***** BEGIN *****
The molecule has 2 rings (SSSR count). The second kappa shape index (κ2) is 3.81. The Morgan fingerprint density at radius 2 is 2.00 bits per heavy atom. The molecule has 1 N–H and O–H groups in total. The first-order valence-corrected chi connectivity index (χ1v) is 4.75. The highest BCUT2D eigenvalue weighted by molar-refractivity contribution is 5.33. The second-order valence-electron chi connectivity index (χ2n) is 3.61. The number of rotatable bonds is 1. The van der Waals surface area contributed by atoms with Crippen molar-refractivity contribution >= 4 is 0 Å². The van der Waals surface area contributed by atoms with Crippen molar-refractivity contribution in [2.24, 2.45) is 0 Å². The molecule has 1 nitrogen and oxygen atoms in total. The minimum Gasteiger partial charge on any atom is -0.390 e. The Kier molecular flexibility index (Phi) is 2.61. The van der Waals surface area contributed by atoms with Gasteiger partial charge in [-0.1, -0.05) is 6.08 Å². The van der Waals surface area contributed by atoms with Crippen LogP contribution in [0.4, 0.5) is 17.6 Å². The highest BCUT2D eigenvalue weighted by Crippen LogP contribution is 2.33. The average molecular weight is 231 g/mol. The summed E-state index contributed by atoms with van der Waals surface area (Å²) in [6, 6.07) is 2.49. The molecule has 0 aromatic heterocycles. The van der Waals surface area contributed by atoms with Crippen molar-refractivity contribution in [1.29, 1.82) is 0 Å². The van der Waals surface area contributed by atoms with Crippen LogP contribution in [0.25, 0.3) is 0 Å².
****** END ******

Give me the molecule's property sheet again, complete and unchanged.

The molecule has 2 rings (SSSR count). The second kappa shape index (κ2) is 3.81. The Morgan fingerprint density at radius 2 is 2.00 bits per heavy atom. The molecule has 1 N–H and O–H groups in total. The first-order valence-corrected chi connectivity index (χ1v) is 4.75. The highest BCUT2D eigenvalue weighted by molar-refractivity contribution is 5.33. The second-order valence-electron chi connectivity index (χ2n) is 3.61. The number of rotatable bonds is 1. The van der Waals surface area contributed by atoms with Crippen molar-refractivity contribution >= 4 is 0 Å². The van der Waals surface area contributed by atoms with Crippen molar-refractivity contribution in [2.24, 2.45) is 0 Å². The molecule has 1 nitrogen and oxygen atoms in total. The minimum Gasteiger partial charge on any atom is -0.390 e. The Kier molecular flexibility index (Phi) is 2.61. The van der Waals surface area contributed by atoms with Gasteiger partial charge in [-0.1, -0.05) is 6.08 Å². The van der Waals surface area contributed by atoms with Crippen LogP contribution in [0.4, 0.5) is 17.6 Å². The highest BCUT2D eigenvalue weighted by Crippen LogP contribution is 2.33. The average molecular weight is 231 g/mol. The summed E-state index contributed by atoms with van der Waals surface area (Å²) in [6, 6.07) is 2.49. The molecule has 0 aromatic heterocycles. The van der Waals surface area contributed by atoms with Crippen molar-refractivity contribution in [1.29, 1.82) is 0 Å². The van der Waals surface area contributed by atoms with Crippen LogP contribution in [0.25, 0.3) is 0 Å².